Over the course of the past year, investing in marijuana stocks has proven to be very popular, and in some ways, a lucrative opportunity for long-term gains. Following legalization last year, two of the primary players in the emerging sector are Canopy Growth (TSX:WEED)(NYSE:CGC) and Hexo (TSX:HEXO). Here’s a review of both companies and which of the two is the better investment for your portfolio right now. The case for Canopy Canopy Growth is by far the larger of the two companies, and in many respects is often regarded as the one and only pot stock to own. Part of…
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Over the course of the past year, investing in marijuana stocks has proven to be very popular, and in some ways, a lucrative opportunity for long-term gains. Following legalization last year, two of the primary players in the emerging sector are Canopy Growth (TSX:WEED)(NYSE:CGC) and Hexo (TSX:HEXO).
Here’s a review of both companies and which of the two is the better investment for your portfolio right now.
The case for Canopy
Canopy Growth is by far the larger of the two companies, and in many respects is often regarded as the one and only pot stock to own. Part of that appeal comes from the early advantage the company has gained over its peers in the past two years, which has allowed the company to grow very rapidly both within Canada and internationally, where Canopy maintains operations in a dozen different countries on five continents.
While that may appeal from a diversification perspective, investors should also consider that the cannabis sector is still very much in its infancy and can reap the rewards of being an early-supplier to those markets where there is still little, if any, competition.
Canopy’s deal with Constellation Brands last year is tasked with developing a line of cannabis-infused beverages. While the potential for that new beverage market is untapped, there’s still no set timeline for when we can expect those products to drop.
Both fans and critics of Canopy often point to the aggressive expansion as a point of discussion. Fans note that Canopy’s acquisition history and market position can only strengthen in the still emerging sector, while critics point to the fact that Canopy’s rising expenses not sufficiently being offset by a similar rise in earnings. To be fair, revenue in the most recent quarter did surge 256% over the same quarter to last year to $83 million, surpassing analysts expectations. The increase was largely attributed to legalization, which comprised 70% of all cannabis sales in the quarter.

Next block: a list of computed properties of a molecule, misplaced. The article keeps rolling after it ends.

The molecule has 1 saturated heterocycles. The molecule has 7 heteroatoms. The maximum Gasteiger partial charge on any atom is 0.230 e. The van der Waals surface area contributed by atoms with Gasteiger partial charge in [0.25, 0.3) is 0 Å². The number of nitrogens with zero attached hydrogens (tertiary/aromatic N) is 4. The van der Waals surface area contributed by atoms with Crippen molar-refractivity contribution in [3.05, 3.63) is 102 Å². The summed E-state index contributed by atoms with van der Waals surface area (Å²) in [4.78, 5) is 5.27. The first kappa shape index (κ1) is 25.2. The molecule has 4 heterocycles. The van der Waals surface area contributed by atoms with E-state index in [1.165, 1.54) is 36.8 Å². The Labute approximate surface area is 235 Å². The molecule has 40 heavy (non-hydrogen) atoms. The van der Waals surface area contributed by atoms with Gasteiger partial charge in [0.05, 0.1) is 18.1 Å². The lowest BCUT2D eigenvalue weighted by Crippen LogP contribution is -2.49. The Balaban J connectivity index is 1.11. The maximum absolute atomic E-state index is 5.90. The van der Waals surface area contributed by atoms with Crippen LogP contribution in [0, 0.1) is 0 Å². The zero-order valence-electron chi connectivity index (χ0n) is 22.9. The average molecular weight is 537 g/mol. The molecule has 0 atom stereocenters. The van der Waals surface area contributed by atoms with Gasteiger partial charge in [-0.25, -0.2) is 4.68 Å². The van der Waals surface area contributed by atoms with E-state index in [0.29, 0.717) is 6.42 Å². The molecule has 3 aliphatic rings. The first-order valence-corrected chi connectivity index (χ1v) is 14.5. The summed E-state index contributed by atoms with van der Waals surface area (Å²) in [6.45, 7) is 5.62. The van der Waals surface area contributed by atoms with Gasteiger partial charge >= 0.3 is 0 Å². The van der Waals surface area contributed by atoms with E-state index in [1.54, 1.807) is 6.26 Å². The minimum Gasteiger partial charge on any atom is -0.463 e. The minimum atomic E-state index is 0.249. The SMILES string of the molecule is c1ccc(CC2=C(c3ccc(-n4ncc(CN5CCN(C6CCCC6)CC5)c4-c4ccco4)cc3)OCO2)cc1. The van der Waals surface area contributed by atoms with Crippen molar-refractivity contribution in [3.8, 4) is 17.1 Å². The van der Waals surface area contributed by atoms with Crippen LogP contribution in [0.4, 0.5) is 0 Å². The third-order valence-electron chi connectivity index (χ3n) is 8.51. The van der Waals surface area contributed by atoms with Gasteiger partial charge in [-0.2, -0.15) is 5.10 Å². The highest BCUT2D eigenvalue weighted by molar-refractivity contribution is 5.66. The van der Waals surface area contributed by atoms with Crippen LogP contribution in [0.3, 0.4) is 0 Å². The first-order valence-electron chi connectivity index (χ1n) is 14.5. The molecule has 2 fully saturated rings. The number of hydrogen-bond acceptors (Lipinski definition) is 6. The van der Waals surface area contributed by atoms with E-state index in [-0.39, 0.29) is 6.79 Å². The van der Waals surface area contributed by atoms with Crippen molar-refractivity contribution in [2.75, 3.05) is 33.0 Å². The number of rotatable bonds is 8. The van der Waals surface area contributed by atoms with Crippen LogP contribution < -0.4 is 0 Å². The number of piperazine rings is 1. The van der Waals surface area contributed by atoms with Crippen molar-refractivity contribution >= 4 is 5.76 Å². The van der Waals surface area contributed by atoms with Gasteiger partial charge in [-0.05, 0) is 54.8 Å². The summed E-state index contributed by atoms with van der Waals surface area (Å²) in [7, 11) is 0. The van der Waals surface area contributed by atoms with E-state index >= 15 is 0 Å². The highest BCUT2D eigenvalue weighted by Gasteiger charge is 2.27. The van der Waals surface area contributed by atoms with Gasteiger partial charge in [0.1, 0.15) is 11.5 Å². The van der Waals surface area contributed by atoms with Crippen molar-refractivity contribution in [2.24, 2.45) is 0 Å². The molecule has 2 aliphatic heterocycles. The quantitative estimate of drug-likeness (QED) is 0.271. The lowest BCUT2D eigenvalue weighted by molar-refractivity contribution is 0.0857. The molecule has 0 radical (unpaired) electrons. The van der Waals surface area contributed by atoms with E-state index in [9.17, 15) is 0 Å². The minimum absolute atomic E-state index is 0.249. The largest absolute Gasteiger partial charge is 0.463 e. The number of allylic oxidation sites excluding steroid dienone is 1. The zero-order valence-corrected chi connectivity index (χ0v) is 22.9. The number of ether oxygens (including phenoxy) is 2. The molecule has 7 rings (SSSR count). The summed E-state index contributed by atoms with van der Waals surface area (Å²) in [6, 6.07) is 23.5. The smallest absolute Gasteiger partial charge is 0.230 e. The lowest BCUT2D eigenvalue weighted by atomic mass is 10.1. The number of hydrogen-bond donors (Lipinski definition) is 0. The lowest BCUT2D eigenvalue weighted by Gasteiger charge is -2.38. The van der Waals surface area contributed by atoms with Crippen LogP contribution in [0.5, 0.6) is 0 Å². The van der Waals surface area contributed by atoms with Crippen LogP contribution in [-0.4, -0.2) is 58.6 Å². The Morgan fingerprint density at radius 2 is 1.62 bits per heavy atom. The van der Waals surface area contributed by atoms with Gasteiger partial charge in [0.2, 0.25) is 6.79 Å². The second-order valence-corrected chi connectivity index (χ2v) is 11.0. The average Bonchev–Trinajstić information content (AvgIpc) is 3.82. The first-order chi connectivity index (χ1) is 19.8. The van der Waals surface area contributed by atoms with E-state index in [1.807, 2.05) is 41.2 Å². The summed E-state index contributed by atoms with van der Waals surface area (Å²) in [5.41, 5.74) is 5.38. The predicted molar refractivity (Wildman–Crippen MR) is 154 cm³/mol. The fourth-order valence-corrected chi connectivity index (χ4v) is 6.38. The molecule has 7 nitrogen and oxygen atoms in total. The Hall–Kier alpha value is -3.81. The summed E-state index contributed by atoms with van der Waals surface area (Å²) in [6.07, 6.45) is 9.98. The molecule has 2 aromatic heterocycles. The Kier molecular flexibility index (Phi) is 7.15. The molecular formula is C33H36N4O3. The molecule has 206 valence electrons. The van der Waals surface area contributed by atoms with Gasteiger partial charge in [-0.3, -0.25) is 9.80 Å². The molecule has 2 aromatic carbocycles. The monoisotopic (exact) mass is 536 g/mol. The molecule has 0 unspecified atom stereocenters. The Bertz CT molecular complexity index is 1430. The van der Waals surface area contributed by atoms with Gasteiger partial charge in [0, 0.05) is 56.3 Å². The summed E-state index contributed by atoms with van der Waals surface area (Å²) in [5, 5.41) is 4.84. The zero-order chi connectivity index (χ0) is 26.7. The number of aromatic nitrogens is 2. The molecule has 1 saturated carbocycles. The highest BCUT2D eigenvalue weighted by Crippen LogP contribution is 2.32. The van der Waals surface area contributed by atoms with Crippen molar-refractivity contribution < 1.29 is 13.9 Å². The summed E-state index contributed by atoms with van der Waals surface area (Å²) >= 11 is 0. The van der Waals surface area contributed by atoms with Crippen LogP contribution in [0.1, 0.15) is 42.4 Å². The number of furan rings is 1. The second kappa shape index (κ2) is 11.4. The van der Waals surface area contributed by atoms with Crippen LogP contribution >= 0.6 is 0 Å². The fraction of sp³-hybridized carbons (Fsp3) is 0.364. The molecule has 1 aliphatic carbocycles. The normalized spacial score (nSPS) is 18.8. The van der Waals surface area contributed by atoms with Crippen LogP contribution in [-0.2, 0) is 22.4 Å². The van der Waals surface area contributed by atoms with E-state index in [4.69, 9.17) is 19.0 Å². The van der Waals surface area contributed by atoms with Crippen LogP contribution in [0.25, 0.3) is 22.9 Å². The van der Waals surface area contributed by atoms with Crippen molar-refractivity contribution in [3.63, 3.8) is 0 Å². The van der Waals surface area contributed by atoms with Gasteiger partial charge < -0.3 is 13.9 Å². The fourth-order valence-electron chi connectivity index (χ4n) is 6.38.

While that may silence some of the more vocal critics of the stock, investors should keep in mind that Canopy is still very much in a startup mode, meaning it is investing heavily towards future growth.
The case for Hexo
Investors shouldn’t be dismissive of Hexo’s smaller size, as the company does have a number of compelling reasons for investors to consider, some of which not only match the opportunity posed by Canopy, but also surpass them.
One of the things that I found most alluring about Hexo is how the company has targeted the Canadian market specifically, rather than branching out internationally. Hexo’s existing supply agreements, as well as its Elixir line of sprays, which has also garnered its own supply agreement with B.C.’s Liquor Distribution Branch, make Hexo a well-diversified pick for any portfolio.
That’s not to say that Hexo hasn’t branched out to other markets; the company has partnered with a company in Greece, where production facilities under construction are set to position Hexo as a major supplier to the lucrative E.U. market.
Adding to this appeal is the fact that Hexo has forged its own partnership with Molson Coors to make its own line of infused beverages, under the name Truss.
Hexo has supply agreements with several provinces, including the company’s home province of Quebec. The multi-year deal calls for 200,000 kilograms to be supplied to the province, with an increasing commitment in each of the years. In order to meet the growing demand for its products and supply contracts, Hexo has invested heavily in upgrading its production and supply facilities, including a new 250,000 square-foot facility as well as a newer one-million-square-foot facility, both of which are still new.
Which is the better investment?
Both companies offer compelling cases for investors to consider, but at this point, my preference would be Hexo.
Hexo’s deceptively small size, particularly when compared to Canopy masks its full potential to provide an array of product lines to both provinces and businesses across the country. As the market for cannabis-related products expands, this could prove lucrative for long-term growth. Additionally, Hexo’s stock is slightly less volatile over Canopy, making it a safer investment option that could also evolve into a takeover target in the future.
Marijuana was legalized across Canada on October 17th, and a little-known Canadian company just unlocked what some experts think could be the key to profiting off the coming marijuana boom.
Besides making key partnerships with Facebook and Amazon, they’ve just made a game-changing deal with the Ontario government.
One grassroots Canadian company has already begun introducing this technology to the market – which is why legendary Canadian investor Iain Butler thinks they have a leg up on Amazon in this once-in-a-generation tech race.
This is the company we think you should strongly consider having in your portfolio if you want to position yourself wisely for the coming marijuana boom.
Fool contributor Demetris Afxentiou has no position in any of the stocks mentioned.